Conflict: Denied Ops throws in some vehicle segments throughout the game. You can take control such vehicles as hovercrafts and tanks to name a few. Controlling the latter is pretty cool given it’s a huge and virtually indestructible vehicle which you can use to unleash hell on almost anything or anyone. Who wouldn’t love that? The hovercraft is cool too, but not as much as the tank. For some reason you aren’t allowed to switch to the gunners seat and have the AI steer for you, so you really can’t run amok like the tank. Unfortunately most of the game’s overall control feels, not just the vehicles, feels a bit off. The steering is sloppy, aiming is very tough at best, and there is no support for the Sixaxis controller.
Conflict Ops has multi-player functions where 1- 4 players can play together, or up 16 players can play online. The game also has a two-player cooperative mode, which you can even play online. This is easily the game’s other saving grace and something I tried to spend most of my time on. The flaws with the AI buddy are largely gone with another friend. This mode is by far the most fun, being able to run around and blow up stuff with a friend made for some great moments. The competitive multi-player modes are ok but they don’t really even come close to games like Rainbow Six or Call of Duty 4. You play through death matches, team death match and conquest. Everyone is one of the two characters during these times too and I found it interesting, and somewhat boring, to see most people would choose Lang over Graves.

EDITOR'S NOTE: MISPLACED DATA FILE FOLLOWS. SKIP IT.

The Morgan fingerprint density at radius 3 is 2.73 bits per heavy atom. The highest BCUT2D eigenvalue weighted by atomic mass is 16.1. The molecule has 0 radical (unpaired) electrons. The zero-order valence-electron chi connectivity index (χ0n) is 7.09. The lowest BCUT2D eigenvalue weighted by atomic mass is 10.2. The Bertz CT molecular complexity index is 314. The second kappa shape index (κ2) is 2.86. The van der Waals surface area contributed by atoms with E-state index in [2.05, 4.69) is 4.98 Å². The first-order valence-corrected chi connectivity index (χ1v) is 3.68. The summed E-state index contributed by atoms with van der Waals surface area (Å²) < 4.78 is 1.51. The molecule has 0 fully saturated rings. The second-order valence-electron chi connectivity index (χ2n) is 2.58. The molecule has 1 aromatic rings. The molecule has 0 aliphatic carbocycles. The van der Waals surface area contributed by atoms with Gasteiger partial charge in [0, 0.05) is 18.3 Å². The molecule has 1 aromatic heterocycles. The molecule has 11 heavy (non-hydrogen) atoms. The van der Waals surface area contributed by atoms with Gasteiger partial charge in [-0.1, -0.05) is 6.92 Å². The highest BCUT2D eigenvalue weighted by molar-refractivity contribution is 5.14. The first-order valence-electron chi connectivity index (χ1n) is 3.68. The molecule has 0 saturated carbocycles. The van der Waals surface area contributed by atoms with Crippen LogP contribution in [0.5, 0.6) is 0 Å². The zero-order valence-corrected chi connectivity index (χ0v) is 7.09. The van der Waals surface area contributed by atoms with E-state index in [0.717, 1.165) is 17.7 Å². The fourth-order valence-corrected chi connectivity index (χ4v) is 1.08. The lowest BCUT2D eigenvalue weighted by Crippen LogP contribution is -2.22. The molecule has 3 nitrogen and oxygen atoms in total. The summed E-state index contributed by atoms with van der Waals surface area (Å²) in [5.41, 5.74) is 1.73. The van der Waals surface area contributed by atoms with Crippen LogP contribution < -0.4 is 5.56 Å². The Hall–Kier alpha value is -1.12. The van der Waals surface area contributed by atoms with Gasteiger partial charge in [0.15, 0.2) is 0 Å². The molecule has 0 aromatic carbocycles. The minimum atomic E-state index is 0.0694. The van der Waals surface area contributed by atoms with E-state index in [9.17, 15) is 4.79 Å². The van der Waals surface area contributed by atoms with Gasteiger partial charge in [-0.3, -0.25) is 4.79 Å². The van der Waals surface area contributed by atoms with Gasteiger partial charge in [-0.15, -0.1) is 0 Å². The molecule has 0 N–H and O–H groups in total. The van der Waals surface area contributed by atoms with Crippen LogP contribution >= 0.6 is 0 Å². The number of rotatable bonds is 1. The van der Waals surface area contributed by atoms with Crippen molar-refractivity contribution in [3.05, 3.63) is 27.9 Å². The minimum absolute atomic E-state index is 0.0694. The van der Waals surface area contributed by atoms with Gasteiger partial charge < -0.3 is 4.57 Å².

Conflict: Denied Ops really feels like a game that was thrown together hastily. The very core of the title sets you up for a pretty cool game, but the unyielding control, bland graphics and poor level design knock the stuffing out of it. To be honest I really got very little real enjoyment out of the game. The multi-player mode offers a bit of fun, but unfortunately it cannot save enough of this title from being a bit of a dud. I thought the game would continue on with some of the older Conflict games history, but this one barely makes it to the finish line.